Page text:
Renowned Byzantine scholar Helene Glykatzi-Ahrweiler was hosted on Nikos Hatzinikolaou’s show on Ant-1 TV on the occasion of her 94th birthday and spoke about her life and contemporary politics.
The Greek academic Byzantinologist, who is also a UNICEF Goodwill Ambassador for Greece, has an impressive list of accolades, international recognition, as well as high positions in the field of academia.
She is a corresponding member of the British Academy, the Academy of Athens, the Berlin-Brandenburg Academy of Sciences and Humanities, the Bulgarian Academy of Sciences, and an associated member of the Royal Academy of Belgium. She holds a number of honorary doctorates and has received numerous decorations from the French government, including the Commander of the Légion d’honneur, Commander of the Ordre national du Mérite, Commander of the Ordre des Palmes académiques, and the Commander of the Ordre des Arts et des Lettres.
In the interview, she spoke about her childhood and her part in the Greek Resistance movement in WWII, about how she experienced the difficult years of the occupation, and how she escaped death.
She explained the ideological reasons that make her a leftist and did not hesitate to criticize Alexis Tsipras. “I was born a leftist and I will die a leftist. I believe in a better distribution of public wealth. Sometimes I am outraged by the divisive speech of Tsipras, the leader of the Left. It annoys me.”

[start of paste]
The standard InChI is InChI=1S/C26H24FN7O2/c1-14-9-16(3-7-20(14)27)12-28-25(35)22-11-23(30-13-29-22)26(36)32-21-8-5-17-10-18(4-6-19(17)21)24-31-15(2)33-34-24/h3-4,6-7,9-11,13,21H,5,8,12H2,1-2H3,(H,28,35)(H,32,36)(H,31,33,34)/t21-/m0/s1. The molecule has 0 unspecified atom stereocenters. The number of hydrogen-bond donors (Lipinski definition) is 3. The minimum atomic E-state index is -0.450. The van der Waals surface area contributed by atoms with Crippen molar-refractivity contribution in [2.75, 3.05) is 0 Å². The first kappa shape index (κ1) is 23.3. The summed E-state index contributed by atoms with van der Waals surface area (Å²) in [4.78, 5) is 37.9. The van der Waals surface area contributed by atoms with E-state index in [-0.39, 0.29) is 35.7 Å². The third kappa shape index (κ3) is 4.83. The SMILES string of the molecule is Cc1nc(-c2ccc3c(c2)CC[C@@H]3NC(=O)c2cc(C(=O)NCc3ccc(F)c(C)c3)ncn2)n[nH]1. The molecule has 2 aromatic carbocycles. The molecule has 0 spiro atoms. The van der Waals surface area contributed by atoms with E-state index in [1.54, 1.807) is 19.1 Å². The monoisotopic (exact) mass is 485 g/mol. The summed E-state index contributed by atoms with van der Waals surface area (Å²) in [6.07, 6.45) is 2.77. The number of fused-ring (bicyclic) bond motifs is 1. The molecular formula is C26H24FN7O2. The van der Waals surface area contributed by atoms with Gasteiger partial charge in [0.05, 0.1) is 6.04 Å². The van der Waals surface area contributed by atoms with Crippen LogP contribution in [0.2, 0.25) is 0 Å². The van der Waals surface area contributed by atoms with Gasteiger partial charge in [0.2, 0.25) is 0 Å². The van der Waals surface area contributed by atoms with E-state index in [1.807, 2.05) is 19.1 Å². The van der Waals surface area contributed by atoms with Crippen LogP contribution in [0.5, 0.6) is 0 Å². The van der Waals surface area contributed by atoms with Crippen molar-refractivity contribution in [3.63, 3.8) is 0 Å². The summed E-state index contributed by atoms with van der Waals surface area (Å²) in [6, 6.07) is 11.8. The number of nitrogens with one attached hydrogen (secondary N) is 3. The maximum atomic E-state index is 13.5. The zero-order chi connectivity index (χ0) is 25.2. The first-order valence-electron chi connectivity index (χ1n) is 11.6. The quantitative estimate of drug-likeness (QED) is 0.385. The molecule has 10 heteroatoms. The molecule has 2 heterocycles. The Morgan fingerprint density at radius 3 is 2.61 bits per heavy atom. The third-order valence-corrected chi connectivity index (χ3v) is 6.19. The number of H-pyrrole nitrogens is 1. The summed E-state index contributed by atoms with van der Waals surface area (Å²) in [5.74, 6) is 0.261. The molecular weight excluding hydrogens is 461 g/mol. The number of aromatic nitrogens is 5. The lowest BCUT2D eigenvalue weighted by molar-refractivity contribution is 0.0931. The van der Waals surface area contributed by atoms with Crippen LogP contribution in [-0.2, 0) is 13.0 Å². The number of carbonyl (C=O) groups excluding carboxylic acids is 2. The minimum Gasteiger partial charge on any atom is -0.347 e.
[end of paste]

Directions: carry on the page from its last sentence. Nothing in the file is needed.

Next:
“The Resistance made me who I am. At the school where I was, the Italians turned it into a hospital. My teacher told me to form a resistance group. We were called “Spitha”. They gave me the hidden leaflets to take to different places.”
During the interview she explained why, despite her deep-rooted left ideology, she chose to vote for conservative MP Kyriakos Mitsotakis in the last elections, provoking various reactions. “Not only did I support Kyriakos Mitsotakis but did a lot more. I think he is the only one who can make reforms.”
Prime Minister Kyriakos Mitsotakis himself spoke on the show about her, calling her a “Global Greek Woman”, who through her presence celebrates Hellenism. Specifically, he said: “Eleni’s personality and work are not described in a few lines because she belongs to those people whose work and contribution become part of history, while at the same time writing it. She is an ecumenical Greek woman, a woman with Asia Minor roots who emerged from the neighborhoods of Vironas as rector of Europe”.